The fiscal pressures on Europe’s regional and local governments (RLGs) will increase because of the Coronavirus crisis, but the effects will be uneven, both between and within countries, Moody’s Investors Service said in a report.
Spending pressures will be particularly high for RLGs in Germany, given responsibilities for economic development, and in Spain and the UK, given significant spending on health and social care.
In addition, significant regional inequalities across the UK, combined with the disproportionate impact of the virus on more deprived areas, are likely to lead to more acute fiscal pressures on poorer UK local authorities.
“RLGs will be hit harder if they are responsible for key pandemic-related spendings such as health and social care, and if they depend on locally generated revenues and vulnerable sectors such as international tourism,” said Zoe Jankel, VP-Senior Analyst at Moody’s.
“Although national governments are giving RLGs extra cash in the current fiscal year, the main drivers of RLGs’ fiscal resilience in the longer term will be their pre-pandemic fiscal strength and the flexibility of fiscal frameworks.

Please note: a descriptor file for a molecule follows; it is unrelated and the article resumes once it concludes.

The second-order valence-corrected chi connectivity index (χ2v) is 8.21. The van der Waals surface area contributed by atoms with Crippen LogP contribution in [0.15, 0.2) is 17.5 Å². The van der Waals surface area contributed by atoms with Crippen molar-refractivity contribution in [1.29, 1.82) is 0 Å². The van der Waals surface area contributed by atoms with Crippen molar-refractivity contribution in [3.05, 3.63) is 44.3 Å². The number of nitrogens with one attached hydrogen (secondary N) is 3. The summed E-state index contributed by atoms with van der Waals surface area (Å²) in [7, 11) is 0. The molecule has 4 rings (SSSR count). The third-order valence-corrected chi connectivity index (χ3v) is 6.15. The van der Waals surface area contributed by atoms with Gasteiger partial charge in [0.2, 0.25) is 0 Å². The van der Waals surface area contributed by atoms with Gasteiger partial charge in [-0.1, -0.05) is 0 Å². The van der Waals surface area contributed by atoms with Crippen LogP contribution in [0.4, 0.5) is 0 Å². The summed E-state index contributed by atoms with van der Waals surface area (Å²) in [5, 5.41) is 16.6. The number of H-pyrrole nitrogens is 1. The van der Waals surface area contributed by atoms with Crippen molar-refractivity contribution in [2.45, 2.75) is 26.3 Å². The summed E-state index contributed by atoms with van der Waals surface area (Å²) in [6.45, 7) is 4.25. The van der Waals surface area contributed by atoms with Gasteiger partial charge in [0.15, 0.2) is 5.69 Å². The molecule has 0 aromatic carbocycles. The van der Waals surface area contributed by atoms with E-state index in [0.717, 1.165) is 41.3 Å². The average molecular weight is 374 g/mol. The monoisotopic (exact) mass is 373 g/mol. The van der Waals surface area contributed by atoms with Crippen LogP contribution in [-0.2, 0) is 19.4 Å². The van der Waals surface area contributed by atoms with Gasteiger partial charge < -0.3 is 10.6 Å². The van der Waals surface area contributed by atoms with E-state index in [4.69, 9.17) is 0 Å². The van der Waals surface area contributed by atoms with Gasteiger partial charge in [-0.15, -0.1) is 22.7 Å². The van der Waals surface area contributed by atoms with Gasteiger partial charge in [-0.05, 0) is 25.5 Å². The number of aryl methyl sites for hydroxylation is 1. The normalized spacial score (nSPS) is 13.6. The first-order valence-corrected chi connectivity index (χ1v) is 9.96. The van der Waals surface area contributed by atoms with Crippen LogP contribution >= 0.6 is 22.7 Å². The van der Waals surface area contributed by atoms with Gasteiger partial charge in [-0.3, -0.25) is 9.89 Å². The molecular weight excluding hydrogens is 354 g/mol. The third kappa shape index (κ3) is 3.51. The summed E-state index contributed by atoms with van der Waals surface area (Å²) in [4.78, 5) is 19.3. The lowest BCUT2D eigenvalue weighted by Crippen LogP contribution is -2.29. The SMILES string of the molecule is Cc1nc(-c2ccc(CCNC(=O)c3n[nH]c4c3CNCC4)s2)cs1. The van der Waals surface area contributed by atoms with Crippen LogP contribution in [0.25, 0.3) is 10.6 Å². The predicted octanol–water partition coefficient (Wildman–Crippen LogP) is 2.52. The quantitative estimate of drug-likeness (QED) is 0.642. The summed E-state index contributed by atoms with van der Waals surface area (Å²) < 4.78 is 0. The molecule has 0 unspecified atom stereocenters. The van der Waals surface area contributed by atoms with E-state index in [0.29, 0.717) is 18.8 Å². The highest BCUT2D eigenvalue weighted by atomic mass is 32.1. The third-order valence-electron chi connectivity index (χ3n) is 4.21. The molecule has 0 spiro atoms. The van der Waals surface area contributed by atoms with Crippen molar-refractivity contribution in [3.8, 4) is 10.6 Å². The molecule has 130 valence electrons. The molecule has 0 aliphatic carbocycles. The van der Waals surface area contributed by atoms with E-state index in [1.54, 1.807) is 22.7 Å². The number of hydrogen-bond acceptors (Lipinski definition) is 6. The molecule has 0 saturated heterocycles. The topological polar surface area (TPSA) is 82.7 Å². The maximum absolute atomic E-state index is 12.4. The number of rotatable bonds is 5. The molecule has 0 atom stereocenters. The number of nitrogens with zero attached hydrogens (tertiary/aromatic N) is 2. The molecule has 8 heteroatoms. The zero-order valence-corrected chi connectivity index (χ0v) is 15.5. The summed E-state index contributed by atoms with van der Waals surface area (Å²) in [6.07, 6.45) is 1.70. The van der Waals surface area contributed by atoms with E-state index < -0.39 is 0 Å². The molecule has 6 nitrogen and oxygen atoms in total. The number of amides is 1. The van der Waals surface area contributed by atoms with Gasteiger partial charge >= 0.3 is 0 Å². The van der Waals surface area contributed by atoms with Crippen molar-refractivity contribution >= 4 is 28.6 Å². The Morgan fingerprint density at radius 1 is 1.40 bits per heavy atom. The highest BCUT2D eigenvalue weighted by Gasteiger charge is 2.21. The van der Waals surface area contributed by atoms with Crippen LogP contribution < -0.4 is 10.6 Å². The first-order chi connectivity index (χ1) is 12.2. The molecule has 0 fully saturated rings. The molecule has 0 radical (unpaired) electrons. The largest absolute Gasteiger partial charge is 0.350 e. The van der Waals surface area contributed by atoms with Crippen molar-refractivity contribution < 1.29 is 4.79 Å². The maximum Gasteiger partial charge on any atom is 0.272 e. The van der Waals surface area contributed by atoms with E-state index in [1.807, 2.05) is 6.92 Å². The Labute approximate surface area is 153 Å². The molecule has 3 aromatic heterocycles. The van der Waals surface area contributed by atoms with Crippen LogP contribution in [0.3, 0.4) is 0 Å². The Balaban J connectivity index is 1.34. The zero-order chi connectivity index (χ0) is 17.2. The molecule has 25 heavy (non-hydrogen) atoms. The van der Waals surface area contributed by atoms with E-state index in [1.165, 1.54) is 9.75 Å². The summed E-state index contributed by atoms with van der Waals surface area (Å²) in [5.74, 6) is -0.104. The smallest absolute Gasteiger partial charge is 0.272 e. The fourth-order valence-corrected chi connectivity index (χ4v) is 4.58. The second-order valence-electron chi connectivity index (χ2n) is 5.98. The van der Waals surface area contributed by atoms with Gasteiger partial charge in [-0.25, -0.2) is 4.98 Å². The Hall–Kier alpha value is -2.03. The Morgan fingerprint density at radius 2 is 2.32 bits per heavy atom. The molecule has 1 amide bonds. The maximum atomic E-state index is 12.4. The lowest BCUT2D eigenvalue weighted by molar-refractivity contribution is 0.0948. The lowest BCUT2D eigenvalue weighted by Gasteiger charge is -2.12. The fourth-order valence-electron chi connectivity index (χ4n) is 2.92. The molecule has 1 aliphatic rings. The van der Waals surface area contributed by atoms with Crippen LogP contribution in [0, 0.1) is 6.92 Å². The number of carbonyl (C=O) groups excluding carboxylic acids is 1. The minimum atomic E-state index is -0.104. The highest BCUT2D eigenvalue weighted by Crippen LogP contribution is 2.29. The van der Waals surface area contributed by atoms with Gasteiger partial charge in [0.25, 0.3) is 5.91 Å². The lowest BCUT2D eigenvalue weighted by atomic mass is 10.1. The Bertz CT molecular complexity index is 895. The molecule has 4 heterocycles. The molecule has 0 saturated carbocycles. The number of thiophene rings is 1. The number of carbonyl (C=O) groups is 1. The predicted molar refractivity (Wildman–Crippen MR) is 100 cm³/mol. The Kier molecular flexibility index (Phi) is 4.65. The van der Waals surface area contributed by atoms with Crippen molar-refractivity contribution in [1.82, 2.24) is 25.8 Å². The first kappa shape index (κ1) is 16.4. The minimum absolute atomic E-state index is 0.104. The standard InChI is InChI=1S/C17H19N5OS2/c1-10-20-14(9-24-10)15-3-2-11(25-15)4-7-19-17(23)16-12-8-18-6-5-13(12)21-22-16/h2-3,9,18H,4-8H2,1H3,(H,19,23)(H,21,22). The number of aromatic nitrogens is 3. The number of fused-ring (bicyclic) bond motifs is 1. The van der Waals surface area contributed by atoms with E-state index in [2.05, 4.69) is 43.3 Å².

“RLGs in UK, Italy, and Spain have the greatest exposure to sectors vulnerable to the Coronavirus-related economic contraction. These include construction, wholesale and retail trades, transport, accommodation and food services, and leisure and entertainment. We estimate an overall revenue shortfall of €77 billion for RLGs across the big five European economies in 2020-21.
“We expect pandemic-related fiscal pressures to be greatest for German Laender, Spanish regions and UK local authorities. However, the strong pre-pandemic fiscal positions of Laender will act as a buffer, whereas Spanish regions and UK local authorities will be more exposed,” it said.